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P-16 Arterial stiffness differences between aerobically and resistance trained turkish elite athletes
  1. Tolga Saka1,
  2. Ufuk Sekir2,
  3. Ali Dogan3,
  4. Soner Akkurt4,
  5. Mehmet Karakus5,
  6. Mehmet Mesut Celebi6,
  7. Bahadir Sarli7,
  8. Abdurrahman Oguzhan8
  1. 1Sports Medicine, Bezmialem Vakif University Medical Faculty, Turkey
  2. 2Sports Medicine, Uludag University Medical Faculty, Turkey
  3. 3Cardiology, Erciyes University Medical Faculty, Turkey
  4. 4Sports Medicine, Erciyes University Medical Faculty, Turkey
  5. 5Sports Medicine, Erciyes University Medical Faculty, Turkey
  6. 6Sports Medicine, Ankara University Medical Faculty, Turkey
  7. 7Cardiology, Erciyes University Medical Faculty, Turkey
  8. 8Cardiology, Erciyes University Medical Faculty, Turkey


Objectives The purpose of this study was to evaluate whether arterial stiffness was different in aerobically trained elite athletes than in anaerobic/resistance trained elite athletes. The cohort comprised 36 healthy male volunteers, aged 17 to 32 years. All subjects were basketball players (n = 10), weight lifters (n = 11) or sedentary controls (n = 15).

Methods The Pulse Trace System (Micro Medical Ltd., Rochester, UK) was used to record central and peripheral arterial stiffness. Echocardiographic images were taken by the use of a commercially available machine (Vivid 7 GE-Vingmed, Horten, Norway) with a 2.5 MHz transducer.

Results Aortic elastic properties derived from echocardiographic measurements did not differ between the groups (p > 0.05). Pulse wave velocity measurements reflected significantly lower values both in the basketball players and weight lifters compared to controls (p < 0.001–0.05). No significant differences were found between the basketball players and weight lifters (p > 0.05).

Conclusions Many studies found increased central arterial stiffness in athletes performing chronic resistance exercise when compared to aerobic exercise (Miyachi et al. 2004; Cortez-Cooper et al. 2005; Kawano et al. 2006). Our study did not show any increased arterial stiffness in weightlifters. On the contrary, we found reduced stiffness. The reduction was not statistically significant and it was lower compared to basketball players. The aortic stiffness index of weightlifters was the same as sedentary controls unlike basketball players. These results show that arterial stiffness may be affected independently from cardiac parameters as reported in literature. Moreover, this may be caused by aerobic exercise that is part of the training programme of weightlifters. Different from the existing knowledge, arterial stiffness of athletes that perform more resistance exercise such as weightlifters, improved significantly.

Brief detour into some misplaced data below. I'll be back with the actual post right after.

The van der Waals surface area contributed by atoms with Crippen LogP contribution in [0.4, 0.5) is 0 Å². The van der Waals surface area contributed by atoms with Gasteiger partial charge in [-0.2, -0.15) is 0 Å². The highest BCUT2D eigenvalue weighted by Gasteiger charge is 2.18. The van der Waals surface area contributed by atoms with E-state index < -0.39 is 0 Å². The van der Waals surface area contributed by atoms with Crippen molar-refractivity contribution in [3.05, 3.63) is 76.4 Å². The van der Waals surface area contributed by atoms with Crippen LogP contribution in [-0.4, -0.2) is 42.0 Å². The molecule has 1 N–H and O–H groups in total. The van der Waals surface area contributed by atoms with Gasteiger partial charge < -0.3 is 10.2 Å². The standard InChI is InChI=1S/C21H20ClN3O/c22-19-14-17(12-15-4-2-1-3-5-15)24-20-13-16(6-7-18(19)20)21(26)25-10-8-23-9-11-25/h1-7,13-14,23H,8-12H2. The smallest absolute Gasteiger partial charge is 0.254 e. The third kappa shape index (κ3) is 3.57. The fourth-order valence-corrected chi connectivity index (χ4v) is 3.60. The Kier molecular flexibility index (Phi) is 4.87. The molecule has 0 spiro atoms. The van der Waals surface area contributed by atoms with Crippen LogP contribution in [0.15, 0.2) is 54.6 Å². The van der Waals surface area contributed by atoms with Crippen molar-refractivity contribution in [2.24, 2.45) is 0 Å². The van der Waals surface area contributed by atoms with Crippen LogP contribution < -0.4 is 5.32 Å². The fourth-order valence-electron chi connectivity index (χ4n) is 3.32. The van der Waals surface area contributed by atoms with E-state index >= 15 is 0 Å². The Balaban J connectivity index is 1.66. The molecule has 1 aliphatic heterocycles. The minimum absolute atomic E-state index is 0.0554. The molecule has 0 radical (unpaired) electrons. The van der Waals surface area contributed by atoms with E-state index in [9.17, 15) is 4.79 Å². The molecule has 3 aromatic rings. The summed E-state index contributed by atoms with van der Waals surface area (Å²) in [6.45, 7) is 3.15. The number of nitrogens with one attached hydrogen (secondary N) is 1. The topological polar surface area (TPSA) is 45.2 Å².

Acknowledgements We would like to thank Erciyes University Scientific Research Project unit for their financial support for this study (TSA-08-467).


  1. Miyachi M, Kawano H, Sugawara J, Takahashi K, Hayashi K, Yamazaki K, Tabata I, Tanaka H2004. Unfavourable effects of resistance training on central arterial compliance: a randomised intervention study. Circulation, 110:2858–63.

  2. Cortez-Cooper MY, DeVan AE, Anton MM, Farrar RP, Beckwith KA, Todd JS, Tanaka H2005. Effects of high intensity resistance training on arterial stiffness and wave reflection in women. Am J Hypertens, 18(7):930–4.

  3. Kawano H, Tanaka H, Miyachi M2006. Resistance training and arterial compliance: keeping the benefits while minimising the stiffening. Journal of Hypertension, 24(9):1753–9.

  • Arterial stiffness
  • aerobic exercise
  • resistance exercise
  • strength training.

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